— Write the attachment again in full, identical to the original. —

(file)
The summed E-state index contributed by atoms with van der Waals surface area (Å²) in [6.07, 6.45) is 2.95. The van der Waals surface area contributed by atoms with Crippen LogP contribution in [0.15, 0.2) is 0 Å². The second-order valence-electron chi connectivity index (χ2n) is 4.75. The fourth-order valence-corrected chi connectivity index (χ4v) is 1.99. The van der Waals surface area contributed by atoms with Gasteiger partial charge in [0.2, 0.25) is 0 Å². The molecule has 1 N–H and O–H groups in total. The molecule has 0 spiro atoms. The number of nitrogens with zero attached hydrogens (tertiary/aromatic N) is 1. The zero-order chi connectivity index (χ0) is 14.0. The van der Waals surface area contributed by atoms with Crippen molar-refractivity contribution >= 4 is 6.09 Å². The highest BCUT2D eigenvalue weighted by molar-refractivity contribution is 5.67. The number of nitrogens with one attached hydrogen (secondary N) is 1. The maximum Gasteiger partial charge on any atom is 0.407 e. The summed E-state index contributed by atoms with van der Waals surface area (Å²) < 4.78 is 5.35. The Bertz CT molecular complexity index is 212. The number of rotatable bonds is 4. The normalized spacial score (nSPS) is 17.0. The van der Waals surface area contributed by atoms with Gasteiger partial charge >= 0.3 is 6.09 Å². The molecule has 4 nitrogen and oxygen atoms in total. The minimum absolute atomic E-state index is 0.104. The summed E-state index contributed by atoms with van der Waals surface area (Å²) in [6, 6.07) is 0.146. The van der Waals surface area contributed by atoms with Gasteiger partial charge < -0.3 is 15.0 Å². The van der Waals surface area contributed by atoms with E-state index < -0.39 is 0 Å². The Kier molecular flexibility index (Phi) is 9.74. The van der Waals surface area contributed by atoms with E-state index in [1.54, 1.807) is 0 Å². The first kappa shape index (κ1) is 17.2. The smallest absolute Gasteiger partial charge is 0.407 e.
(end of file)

The summed E-state index contributed by atoms with van der Waals surface area (Å²) in [6.07, 6.45) is 2.95. The van der Waals surface area contributed by atoms with Crippen LogP contribution in [0.15, 0.2) is 0 Å². The second-order valence-electron chi connectivity index (χ2n) is 4.75. The fourth-order valence-corrected chi connectivity index (χ4v) is 1.99. The van der Waals surface area contributed by atoms with Gasteiger partial charge in [0.2, 0.25) is 0 Å². The molecule has 1 N–H and O–H groups in total. The molecule has 0 spiro atoms. The number of nitrogens with zero attached hydrogens (tertiary/aromatic N) is 1. The zero-order chi connectivity index (χ0) is 14.0. The van der Waals surface area contributed by atoms with Crippen molar-refractivity contribution >= 4 is 6.09 Å². The highest BCUT2D eigenvalue weighted by molar-refractivity contribution is 5.67. The number of nitrogens with one attached hydrogen (secondary N) is 1. The maximum Gasteiger partial charge on any atom is 0.407 e. The summed E-state index contributed by atoms with van der Waals surface area (Å²) < 4.78 is 5.35. The Bertz CT molecular complexity index is 212. The number of rotatable bonds is 4. The normalized spacial score (nSPS) is 17.0. The van der Waals surface area contributed by atoms with Gasteiger partial charge >= 0.3 is 6.09 Å². The molecule has 4 nitrogen and oxygen atoms in total. The minimum absolute atomic E-state index is 0.104. The summed E-state index contributed by atoms with van der Waals surface area (Å²) in [6, 6.07) is 0.146. The van der Waals surface area contributed by atoms with Gasteiger partial charge < -0.3 is 15.0 Å². The van der Waals surface area contributed by atoms with E-state index < -0.39 is 0 Å². The Kier molecular flexibility index (Phi) is 9.74. The van der Waals surface area contributed by atoms with E-state index in [1.54, 1.807) is 0 Å². The first kappa shape index (κ1) is 17.2. The smallest absolute Gasteiger partial charge is 0.407 e.